I really enjoyed the honours year and after that knew I could do a PhD. Throughout both I felt empowered and on the cutting edge of medical research and I love working on stuff other people haven't seen before.

 

What do you remember about the people you went through university with?

I went through with a really nice group of people. They were great people to have as part of study groups and lab groups. And it was particularly important, because I didn’t always do my homework. Many of my colleagues ended up doing honours in chemistry and biochemistry but most have ended up in engineering. It shows the different pathways you can take, and many of them have taken advantage of some really great business opportunities. Then there are others who have gone back and done completely different things like working for the EPA.

 

Was it challenging starting out in science?

It can definitely be hard to get jobs in academic science because there are so many people for a limited number of jobs. And it’s easy to become a bit disillusioned, which is probably why there’s such a large attrition rate. Thankfully, I have been lucky and got a few breaks. And overall I thought I could make a go of it. Then overseas I really found my niche!

 

What was it like being a young researcher in Melbourne?

Melbourne was a really good place to be as a young researcher. There is a really good community and the PhD community at WEHI, particularly the group I went through with, was spectacular. It was a really close group and I learnt a lot from them and respected them all. But it wasn’t just what happened in our labs. We regularly participated in inter-institute sports with all of the big institutes and universities competing against each other. And it didn’t just foster camaraderie but also discussions about science and collaborations. It’s often the off the cuff remarks on a Friday night that lead to best science. And there’s research to prove it – I promise you!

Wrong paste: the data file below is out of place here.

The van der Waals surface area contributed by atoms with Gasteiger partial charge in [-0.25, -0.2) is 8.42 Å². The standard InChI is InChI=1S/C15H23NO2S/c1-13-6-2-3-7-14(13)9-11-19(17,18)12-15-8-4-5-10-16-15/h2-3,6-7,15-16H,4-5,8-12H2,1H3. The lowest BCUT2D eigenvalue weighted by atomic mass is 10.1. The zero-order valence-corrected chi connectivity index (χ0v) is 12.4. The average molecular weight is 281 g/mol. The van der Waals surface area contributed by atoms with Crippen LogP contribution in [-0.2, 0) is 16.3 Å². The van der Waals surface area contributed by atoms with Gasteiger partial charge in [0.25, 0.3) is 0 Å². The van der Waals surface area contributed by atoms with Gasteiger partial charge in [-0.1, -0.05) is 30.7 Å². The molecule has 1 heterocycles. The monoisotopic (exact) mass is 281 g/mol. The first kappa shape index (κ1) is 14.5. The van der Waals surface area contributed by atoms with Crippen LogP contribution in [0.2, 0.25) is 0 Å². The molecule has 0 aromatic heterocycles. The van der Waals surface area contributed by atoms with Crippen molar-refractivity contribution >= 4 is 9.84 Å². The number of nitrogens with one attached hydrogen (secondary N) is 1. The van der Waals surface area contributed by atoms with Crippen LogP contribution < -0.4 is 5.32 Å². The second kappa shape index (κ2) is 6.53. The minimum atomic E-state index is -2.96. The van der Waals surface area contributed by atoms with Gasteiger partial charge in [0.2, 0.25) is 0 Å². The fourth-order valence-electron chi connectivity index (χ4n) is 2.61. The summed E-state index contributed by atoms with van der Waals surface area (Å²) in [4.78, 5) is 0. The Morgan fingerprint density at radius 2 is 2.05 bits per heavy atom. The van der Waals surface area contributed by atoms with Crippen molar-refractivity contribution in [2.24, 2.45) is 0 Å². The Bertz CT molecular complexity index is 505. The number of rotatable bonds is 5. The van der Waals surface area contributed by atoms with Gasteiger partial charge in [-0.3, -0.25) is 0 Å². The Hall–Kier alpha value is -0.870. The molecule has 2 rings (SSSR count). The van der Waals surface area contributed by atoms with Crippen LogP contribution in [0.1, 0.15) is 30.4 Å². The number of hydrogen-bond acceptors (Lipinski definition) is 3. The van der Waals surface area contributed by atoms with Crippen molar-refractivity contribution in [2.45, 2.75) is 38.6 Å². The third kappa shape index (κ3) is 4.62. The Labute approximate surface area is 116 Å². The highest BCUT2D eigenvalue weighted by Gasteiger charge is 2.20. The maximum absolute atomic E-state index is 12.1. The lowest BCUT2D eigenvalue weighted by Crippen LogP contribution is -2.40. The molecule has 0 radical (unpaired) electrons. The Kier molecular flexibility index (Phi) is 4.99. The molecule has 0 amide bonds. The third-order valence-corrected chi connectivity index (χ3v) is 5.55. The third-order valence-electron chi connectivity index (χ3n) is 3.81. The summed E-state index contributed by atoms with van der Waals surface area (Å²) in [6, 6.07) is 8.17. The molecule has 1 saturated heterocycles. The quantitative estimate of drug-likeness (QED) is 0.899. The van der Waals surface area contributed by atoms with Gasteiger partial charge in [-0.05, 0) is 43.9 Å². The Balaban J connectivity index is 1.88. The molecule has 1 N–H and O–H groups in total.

What had changed in Melbourne when you returned from Ireland and the US?

I left Melbourne thinking WEHI was one of the best places to do research and I continue to think that. Melbourne today has a fantastic and diverse research community and its great that a lot of it has been consolidated in the Parkville precinct. Hubs are great because they get the most out of international speakers, increase collaboration and result in informal stuff as well. And because we’re all together we get to see what other people are working on and get a better understanding of what other researchers are going through.

 


 

Seth returned to Victoria from Trinity College in Dublin to join WEHI's newly formed Inflammation Division as a Laboratory Head. He had previously spent three years in Bethesda, USA at the National Institute of Arthritis and Musculoskeletal and Skin Disease where he helped discover a new, rare inflammatory disease that affects young children, and a therapy that totally resolves it. His partner, Dr Lisa Mielke, returned to Australia with him and works as a postdoctoral researcher in the Molecular Immunology division at WEHI.

Next time, we will be in conversation with Dr Alyssa Barry about her passion for malaria research and where it all began.